The following English classes have room and are open/welcoming to Draper students. Please contact the department if you’re interested in registering.
ECOLOGICAL APPROACHES TO MIDDLE ENGLISH LITERATURE
Professor Carolyn Dinshaw
This course has twin objectives, one building on the other:
First, it will explore the emerging field of ecocriticism by reading works of philosophy, history, political theory, environmental studies, cultural studies, and literary criticism and theory. Readings will include works by Martin Heidegger, Raymond Williams, Jacques Derrida, Michel Foucault, Timothy Morton, Bruno Latour, Jane Bennett, Arne Naess, Cary Wolfe, and Catriona Mortimer-Sandilands and Bruce Erickson.
Second, it will consider some (mostly late) medieval English texts with an eye focused by this ecocritical reading. In the medieval texts we will necessarily engage some conventional topoi (the goddess Natura, the Former Age, earthly paradise, New Jerusalem, etc.), discover modes of interdependence between the human and the non-human, and consider hybrid forms of life. Readings will include De Planctu Natura (The Complaint of Nature), The Book of John Mandeville, Sir Gawain and the Green Knight, and the Parliament of Fowls.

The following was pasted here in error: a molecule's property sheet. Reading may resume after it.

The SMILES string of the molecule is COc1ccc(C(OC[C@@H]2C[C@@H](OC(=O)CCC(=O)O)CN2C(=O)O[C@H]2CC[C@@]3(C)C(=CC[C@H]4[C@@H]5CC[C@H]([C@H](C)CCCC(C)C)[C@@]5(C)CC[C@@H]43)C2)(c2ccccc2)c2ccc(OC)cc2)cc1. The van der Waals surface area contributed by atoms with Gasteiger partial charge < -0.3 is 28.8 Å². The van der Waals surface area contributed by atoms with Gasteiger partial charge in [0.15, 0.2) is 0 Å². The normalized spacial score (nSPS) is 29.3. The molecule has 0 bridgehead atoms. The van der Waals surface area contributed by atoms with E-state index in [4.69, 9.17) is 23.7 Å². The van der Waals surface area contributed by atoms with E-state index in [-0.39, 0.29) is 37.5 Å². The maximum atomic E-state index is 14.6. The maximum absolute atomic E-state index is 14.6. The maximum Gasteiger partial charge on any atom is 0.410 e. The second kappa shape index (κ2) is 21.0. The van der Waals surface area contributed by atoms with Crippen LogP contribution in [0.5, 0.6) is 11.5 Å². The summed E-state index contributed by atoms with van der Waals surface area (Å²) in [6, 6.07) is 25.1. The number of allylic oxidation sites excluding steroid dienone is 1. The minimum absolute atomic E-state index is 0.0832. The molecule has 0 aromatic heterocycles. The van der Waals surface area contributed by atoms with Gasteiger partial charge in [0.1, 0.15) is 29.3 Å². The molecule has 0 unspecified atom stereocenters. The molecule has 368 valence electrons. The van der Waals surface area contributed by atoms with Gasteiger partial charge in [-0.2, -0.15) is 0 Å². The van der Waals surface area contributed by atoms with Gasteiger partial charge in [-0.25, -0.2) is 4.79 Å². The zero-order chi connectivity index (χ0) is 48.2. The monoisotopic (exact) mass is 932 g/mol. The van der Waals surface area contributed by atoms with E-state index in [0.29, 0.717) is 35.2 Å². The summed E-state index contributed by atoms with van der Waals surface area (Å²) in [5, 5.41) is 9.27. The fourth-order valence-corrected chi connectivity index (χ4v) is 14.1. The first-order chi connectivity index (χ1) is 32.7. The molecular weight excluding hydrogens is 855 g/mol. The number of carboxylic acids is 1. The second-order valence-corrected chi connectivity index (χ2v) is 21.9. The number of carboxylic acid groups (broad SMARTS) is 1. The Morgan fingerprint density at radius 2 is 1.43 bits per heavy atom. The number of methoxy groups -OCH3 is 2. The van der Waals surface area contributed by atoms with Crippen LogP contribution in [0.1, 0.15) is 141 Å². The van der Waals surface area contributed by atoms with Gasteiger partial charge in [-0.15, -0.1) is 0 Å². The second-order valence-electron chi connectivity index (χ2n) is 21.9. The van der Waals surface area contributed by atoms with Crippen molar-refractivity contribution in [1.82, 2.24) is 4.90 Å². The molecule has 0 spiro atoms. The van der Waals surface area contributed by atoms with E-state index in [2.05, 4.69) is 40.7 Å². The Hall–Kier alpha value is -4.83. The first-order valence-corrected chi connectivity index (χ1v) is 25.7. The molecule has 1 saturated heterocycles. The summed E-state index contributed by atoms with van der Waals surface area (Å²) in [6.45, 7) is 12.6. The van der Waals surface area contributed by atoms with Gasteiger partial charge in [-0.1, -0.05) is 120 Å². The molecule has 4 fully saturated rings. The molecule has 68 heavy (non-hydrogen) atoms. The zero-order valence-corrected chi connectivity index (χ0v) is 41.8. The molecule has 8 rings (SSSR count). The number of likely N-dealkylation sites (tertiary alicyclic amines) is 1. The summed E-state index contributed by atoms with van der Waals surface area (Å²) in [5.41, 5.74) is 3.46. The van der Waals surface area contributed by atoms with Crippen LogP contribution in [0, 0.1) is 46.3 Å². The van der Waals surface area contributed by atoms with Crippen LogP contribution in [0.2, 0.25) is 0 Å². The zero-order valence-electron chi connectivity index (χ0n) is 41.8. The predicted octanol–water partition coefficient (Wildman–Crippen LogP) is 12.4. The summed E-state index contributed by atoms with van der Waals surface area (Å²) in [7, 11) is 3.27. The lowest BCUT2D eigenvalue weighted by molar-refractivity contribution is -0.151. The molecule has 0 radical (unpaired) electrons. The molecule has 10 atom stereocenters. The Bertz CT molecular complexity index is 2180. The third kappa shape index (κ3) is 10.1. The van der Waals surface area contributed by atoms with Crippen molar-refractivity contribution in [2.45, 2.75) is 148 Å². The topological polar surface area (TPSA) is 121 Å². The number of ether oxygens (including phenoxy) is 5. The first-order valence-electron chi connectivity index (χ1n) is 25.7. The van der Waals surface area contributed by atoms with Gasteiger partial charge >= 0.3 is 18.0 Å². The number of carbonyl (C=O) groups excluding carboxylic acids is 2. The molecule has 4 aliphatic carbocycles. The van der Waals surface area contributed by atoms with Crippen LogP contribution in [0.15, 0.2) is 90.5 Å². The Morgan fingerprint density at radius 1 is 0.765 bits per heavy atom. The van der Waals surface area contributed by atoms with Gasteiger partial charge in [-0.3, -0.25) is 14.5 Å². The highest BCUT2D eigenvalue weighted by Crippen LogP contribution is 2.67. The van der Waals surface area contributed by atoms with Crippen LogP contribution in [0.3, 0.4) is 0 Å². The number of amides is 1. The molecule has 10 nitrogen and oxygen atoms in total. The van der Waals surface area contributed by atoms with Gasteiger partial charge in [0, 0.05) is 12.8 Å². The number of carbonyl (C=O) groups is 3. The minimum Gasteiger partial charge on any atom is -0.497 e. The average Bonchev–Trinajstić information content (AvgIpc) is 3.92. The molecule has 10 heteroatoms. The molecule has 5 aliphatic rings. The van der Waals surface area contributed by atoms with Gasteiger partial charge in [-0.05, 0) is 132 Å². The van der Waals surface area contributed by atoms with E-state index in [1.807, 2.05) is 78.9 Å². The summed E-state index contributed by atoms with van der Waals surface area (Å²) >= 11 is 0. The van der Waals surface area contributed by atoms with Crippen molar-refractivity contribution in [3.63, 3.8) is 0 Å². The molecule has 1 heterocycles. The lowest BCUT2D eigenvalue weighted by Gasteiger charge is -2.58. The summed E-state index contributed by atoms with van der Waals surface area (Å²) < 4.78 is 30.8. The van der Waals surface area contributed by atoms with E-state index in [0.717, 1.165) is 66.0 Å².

Enlightenment and Counter-Enlightenment in Britain
Visiting Professor Henry Abelove
In this course we will focus on a set of closely related British non-fiction prose works of the middle to late eighteenth century, especially as they treat empire, sexuality, and religiosity. Our approach will include both formal and historical analysis. Several short papers will be required; a research paper will be optional. Principal readings will be drawn from David Hume’s ethical writings, Jonathan Swift’s writings on British imperialism in Ireland, Samuel Johnson’s Journey to the Western Islands of Scotland, James Boswell’s London Journal, Edward Gibbon’s Decline and Fall of the Roman Empire, John Wesley’s Sermons and Journals, and Edmund Burke’s Letter to a Noble Lord and his parliamentary speeches on British imperialism in India. Class meetings will be discussion-based.
Students will be expected to acquire these four paperback books: Samuel Johnson and James Boswell, A Journey to the Western Islands of Scotland and Journal of A Tour to the Hebrides, ed. Peter Levi, Penguin English Classics; Edward Gibbon, History of the Decline and Fall of the Roman Empire, ed. Womersley, Penguin Classics; James Boswell, Boswell’s London Journal, 1762-1763, ed. Pottle, Yale University Press; Edmund Burke, On Empire, Liberty, and Reform: Edmund Burke’s Speeches and Letters, ed. Bromwich, Yale University Press.